RealNames shut down operations Monday and laid off 83 employees. The company said it would be liquidating its assets and "making every effort to maximize their value for the benefit of (RealNames') creditors and shareholders."
Documents published on the Web site of former RealNames CEO Keith Teare say the company owed Microsoft $25 million, due Friday, and that it was in no position to pay. RealNames suggested that the software giant renew its contract so RealNames could try to build up business to repay its loan, but Microsoft declined, the site says.
Microsoft would not comment on the contract terms, citing the contract's confidentiality agreement.
The software giant, which owns 20 percent of RealNames stock, had a contract to offer the Redwood City, Calif.-based company's keyword service through its Internet Explorer browser. Keywords are words and phrases that can be used to search databases and the Internet.
RealNames' service allowed companies to buy keywords. When people typed those keywords into a Web browser's address bar, they would be taken directly to a particular Web site. For example, typing the word "census" would take a person directly to the U.S. Census Bureau Web site.
RealNames said its service will operate until June 30, the last day of the Microsoft contract. The news first appeared in The Wall Street Journal and The Washington Post.
Pointing to results
Microsoft spokesman Matt Pilla said "user experience" was the driving force behind the company's decision to end the RealNames relationship.
He specifically faulted the way RealNames handled "generic" keywords.
"If you typed in 'San Francisco real estate' it (took) you to 'Real Fast loans' or something like that. It was becoming something that wasn't intuitive for many customers," said Pilla. "It became difficult for us because we were attempting to check into these mistakes, and we received a lot of complaints from customers."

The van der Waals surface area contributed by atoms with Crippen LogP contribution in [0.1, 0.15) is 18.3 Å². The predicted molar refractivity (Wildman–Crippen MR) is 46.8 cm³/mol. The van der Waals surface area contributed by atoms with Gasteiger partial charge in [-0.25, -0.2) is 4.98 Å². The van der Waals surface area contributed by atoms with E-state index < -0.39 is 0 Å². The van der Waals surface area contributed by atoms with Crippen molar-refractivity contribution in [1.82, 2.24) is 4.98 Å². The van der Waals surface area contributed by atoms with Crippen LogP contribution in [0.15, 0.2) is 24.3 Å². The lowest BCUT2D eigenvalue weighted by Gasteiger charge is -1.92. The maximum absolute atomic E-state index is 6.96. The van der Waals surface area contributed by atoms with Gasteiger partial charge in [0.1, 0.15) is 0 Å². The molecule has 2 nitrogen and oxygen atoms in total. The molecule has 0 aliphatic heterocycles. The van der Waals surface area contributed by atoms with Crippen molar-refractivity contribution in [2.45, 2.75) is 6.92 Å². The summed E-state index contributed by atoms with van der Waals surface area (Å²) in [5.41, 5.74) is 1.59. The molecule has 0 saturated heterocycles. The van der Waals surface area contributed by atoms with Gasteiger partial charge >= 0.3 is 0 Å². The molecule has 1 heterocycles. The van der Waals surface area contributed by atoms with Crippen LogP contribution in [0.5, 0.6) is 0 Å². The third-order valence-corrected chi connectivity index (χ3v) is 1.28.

But Teare said Monday that Microsoft was being "disingenuous."
"The real issue is...they do not believe in naming as platform; they believe search is the way people should find things on the Internet," he said. "And because they have 100 percent of control over search, they get 100 percent of the revenue."
He argued that Microsoft should not make its decision regarding the future of RealNames' technology based solely on business concerns. Teare said he believes that because Microsoft "dominates the Internet from the point of view of users," it in effect has a duty to encourage new technology.
"Most users interact with Internet protocols through Microsoft applications. If those applications do not integrate standards, then effectively those standards may as well not exist," he said. "Whether Microsoft accepts the responsibility or not, it is able to make a decision for or against innovation."
A VeriSign representative said Monday that the Web address provider, which also owns a stake in RealNames, had been talking to the keyword company about its contract situation and had been made aware of the decision last week. Last October, the pair signed athat allowed RealNames to offer its service to Internet registrars.
"We regret that we're no longer going to be able to continue distribution and support of RealNames' service," spokeswoman Cheryl Regan said. "As of today, we're no longer taking registration in keywords."
Losing the tough fight
RealNames has struggled to gain a foothold among Internet surfers. Although the company says it completes 170 million "keyword resolutions" per month, Net users have a habit of just typing in full URLs. The company also has faced from other products that help surfers try to get to online destinations quickly.
Still, Teare had seen brighter prospects for the company he founded, calling keywords "the next-generation naming system." But the loss of RealNames' key distributor, he said, made it difficult to keep the business going in its current form.
"Despite our success, taking the step to shut down the company has become necessary," Teare said in a statement. "Microsoft's decision not to renew our distribution contract makes maintaining the company untenable."
The former CEO's site says RealNames proposed paying Microsoft $5 million upfront and either $5 million or 15 percent of revenue by June 2003. RealNames also proposed turning over up to 40 percent of its future revenue to Microsoft, he said.
Teare says on his site that Microsoft made its decision last Tuesday and employees were let go Friday. The site provides a host of documents, including notes from a May 7 meeting between the two companies, an 88-page PDF file with RealNames' proposal to Microsoft, white papers and technical documents.